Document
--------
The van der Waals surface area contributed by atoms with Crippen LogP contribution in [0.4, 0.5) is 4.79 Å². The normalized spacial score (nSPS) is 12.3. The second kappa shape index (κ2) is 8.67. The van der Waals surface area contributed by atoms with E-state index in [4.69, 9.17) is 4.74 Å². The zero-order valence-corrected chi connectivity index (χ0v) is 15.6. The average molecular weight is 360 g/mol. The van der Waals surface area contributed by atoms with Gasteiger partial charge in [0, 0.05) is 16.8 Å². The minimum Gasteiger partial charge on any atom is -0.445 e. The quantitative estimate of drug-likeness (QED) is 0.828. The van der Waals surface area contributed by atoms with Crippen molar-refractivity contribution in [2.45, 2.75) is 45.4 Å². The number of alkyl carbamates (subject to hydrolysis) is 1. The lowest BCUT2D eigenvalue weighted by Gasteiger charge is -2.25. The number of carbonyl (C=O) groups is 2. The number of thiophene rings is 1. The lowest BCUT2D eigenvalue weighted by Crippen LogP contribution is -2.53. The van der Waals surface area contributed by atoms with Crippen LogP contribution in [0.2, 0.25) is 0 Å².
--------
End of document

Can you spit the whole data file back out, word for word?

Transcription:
The van der Waals surface area contributed by atoms with Crippen LogP contribution in [0.4, 0.5) is 4.79 Å². The normalized spacial score (nSPS) is 12.3. The second kappa shape index (κ2) is 8.67. The van der Waals surface area contributed by atoms with E-state index in [4.69, 9.17) is 4.74 Å². The zero-order valence-corrected chi connectivity index (χ0v) is 15.6. The average molecular weight is 360 g/mol. The van der Waals surface area contributed by atoms with Gasteiger partial charge in [0, 0.05) is 16.8 Å². The minimum Gasteiger partial charge on any atom is -0.445 e. The quantitative estimate of drug-likeness (QED) is 0.828. The van der Waals surface area contributed by atoms with Crippen molar-refractivity contribution in [2.45, 2.75) is 45.4 Å². The number of alkyl carbamates (subject to hydrolysis) is 1. The lowest BCUT2D eigenvalue weighted by Gasteiger charge is -2.25. The number of carbonyl (C=O) groups is 2. The number of thiophene rings is 1. The lowest BCUT2D eigenvalue weighted by Crippen LogP contribution is -2.53. The van der Waals surface area contributed by atoms with Crippen LogP contribution in [0.2, 0.25) is 0 Å².